Wednesday, May 29, 2019

Deadlifts - Patricia Clark (New Michigan Press/University of Arizona)

Today's book of poetry:
Deadlifts.  Patricia Clark.  New Michigan Press.  University of Arizona.  Tucson, Arizona.  2017.

Today's book of poetry remembered Ms. Clark's name, so we sent Milo (our head tech) into the stacks.  He came back with Patricia Clark's Terrapin Books title The Canopy which was also published in 2017.  Once Today's book of poetry saw the cover we remembered The Canopy with it's heartbreaking laments for a dead mother and it's celebration of all things arborphilia.

Deadlifts is an oddly beautiful and quirky invention all its own.  Today's book of poetry has never seen the like.  Patricia Clark has taken on the macabre task, a sullen and spectacular rite of passage.  Clark has created the strangest and yet sweetest tapestry imaginable.  In order to write Deadlifts Clark trolled the dying in America searching for other women named "Patricia Clark."  Then she has taken the liberty of writing a poem about these women, their lives, their deaths.

We have all wondered about those other people walking around, our strange dopplegangers, name-sakes.  Patricia Clark has brought hers together just to listen to what they might have to say.  It is fascinating.


They are dying all over America,
Patricia Clarks, one after another—

in Vine Grove, Kentucky, but also this town
of Grand Rapids, Michigan. How rude

for a friend to say. "I saw your
name in the obituaries. A shock

for a moment, thinking you gone."
Then we resumed working out,

picking up handles of bright
stretchy bands, the long iron

body bars, and then heavy
weights to do deadlifts.


Our Patricia Clark is always respectful of the other Patricia Clarks, these laments are, after all, all elegies.  But Clark never looses sight of her sense of humour and it is a kind and generous giggle. Today's book of poetry is fairly certain none of the other Patricia Clarks would object.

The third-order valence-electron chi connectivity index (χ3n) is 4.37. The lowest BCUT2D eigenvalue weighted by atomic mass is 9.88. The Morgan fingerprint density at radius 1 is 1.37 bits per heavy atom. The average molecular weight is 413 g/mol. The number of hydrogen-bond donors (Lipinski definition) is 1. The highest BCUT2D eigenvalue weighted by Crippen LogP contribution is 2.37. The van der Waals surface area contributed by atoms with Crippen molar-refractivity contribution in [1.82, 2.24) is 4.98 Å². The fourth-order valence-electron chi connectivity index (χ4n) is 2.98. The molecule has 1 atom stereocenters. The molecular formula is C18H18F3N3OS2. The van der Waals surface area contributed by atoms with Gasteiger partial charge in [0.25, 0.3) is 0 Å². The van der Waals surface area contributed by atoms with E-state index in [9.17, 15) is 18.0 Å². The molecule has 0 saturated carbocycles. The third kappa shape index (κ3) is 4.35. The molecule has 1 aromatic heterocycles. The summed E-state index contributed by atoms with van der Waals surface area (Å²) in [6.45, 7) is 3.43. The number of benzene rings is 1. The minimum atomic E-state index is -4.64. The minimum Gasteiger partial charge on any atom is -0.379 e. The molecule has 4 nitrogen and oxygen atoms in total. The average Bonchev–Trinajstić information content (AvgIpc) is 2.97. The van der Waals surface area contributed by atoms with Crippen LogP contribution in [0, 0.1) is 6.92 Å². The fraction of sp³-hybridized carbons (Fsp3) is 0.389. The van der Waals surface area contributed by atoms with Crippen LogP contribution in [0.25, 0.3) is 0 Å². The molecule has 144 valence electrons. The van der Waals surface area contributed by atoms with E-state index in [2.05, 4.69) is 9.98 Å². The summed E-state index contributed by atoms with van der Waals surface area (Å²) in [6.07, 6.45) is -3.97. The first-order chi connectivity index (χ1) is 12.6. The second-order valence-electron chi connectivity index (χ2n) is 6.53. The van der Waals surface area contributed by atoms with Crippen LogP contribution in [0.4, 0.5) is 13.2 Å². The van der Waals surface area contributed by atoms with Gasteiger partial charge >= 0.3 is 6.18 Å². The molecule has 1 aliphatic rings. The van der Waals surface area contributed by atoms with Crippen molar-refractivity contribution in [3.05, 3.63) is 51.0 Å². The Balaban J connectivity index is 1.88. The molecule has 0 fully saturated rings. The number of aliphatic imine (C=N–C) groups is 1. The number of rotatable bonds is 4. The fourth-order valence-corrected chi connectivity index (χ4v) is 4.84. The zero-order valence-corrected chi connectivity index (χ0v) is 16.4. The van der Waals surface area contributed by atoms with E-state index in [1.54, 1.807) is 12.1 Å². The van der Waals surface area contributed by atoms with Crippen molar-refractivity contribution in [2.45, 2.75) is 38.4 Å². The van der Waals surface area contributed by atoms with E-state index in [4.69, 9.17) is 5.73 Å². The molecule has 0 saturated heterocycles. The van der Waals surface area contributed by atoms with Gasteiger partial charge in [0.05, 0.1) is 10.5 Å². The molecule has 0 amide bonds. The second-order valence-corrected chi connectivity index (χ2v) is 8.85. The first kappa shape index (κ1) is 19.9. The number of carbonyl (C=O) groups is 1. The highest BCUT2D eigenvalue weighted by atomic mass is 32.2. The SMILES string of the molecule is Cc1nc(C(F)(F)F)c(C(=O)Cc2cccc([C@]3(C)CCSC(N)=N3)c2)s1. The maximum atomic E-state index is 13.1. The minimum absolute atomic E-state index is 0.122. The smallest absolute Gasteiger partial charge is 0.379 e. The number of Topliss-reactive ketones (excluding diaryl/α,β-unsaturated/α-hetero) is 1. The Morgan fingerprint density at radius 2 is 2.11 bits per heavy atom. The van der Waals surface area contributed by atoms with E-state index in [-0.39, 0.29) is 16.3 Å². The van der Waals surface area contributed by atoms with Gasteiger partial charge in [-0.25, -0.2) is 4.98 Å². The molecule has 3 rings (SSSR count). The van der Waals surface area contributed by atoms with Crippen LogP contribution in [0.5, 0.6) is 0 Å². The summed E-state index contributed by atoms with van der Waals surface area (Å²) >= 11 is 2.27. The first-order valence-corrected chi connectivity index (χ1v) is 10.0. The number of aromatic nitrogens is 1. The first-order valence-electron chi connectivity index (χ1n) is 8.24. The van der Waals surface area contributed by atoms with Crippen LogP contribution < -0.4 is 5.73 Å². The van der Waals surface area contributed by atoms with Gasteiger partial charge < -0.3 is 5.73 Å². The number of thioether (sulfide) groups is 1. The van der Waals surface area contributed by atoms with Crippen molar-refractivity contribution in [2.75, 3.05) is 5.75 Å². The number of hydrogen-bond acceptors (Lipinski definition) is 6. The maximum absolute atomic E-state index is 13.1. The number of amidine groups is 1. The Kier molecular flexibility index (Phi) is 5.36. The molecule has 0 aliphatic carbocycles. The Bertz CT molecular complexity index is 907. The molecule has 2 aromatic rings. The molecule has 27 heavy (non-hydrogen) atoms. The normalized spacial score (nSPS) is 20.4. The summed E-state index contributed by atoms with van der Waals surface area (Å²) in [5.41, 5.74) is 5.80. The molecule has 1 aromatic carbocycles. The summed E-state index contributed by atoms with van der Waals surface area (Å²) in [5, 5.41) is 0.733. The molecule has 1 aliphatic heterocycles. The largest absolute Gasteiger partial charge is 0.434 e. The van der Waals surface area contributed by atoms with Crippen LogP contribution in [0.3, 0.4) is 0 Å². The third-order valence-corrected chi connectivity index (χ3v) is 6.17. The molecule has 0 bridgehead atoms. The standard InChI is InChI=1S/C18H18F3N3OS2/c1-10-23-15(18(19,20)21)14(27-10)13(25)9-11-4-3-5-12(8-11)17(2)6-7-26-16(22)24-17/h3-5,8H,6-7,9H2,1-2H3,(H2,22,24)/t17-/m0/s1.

Remarkably enough Today's book of poetry went to high school, back in the early70's, with another Patricia Clark although we always called her Patti.  She is now a retired mother and extremely successful independent business person, she lives in the mountains somewhere in northern California.  And most thankfully does not yet merit inclusion.

The older we get the more often we think about our dark future and that monster named Death who sits waiting for us.  Deadlifts visits that old bastard repeatedly and with aplomb.  There is no fear here.

Assemblage of a Life

We are all the same, these lives
bracketed by dates,

these lists—who preceded us, who
remains. Childhood in the Bronx,
one sister, two brothers.

First grade photo with a pleated skirt,
and outside with a new puppy.
Easter egg hunt in a pink
Family around a Christmas tree
with silver strands,
stars on the top.

Forgive me if I imagine wrong.

Story within a story—second husband the love
of your life, Lawrence.

Your jobs and work, travel
around the world.

Silver hair in a flattering bob,
dark skin.

You were known, always, as Pat.
I hear someone call your name
and turn.


Our morning read captured the underlying sense of mirth Patricia Clark brings to the proceedings.  Today's book of poetry certainly thinks Deadlifts treats death, and in particular the multiple Patricia Clark dead ends, with sufficient respect and decorum.  At the same time it is hard not to notice the Patricia Clark tongue in the Patricia Clark cheek.

Deadlifts proves, without trying, that we are all the same beast, our variences infinetly smaller and less significant than our simularities.  It just took a Patrica Clark to tell us so.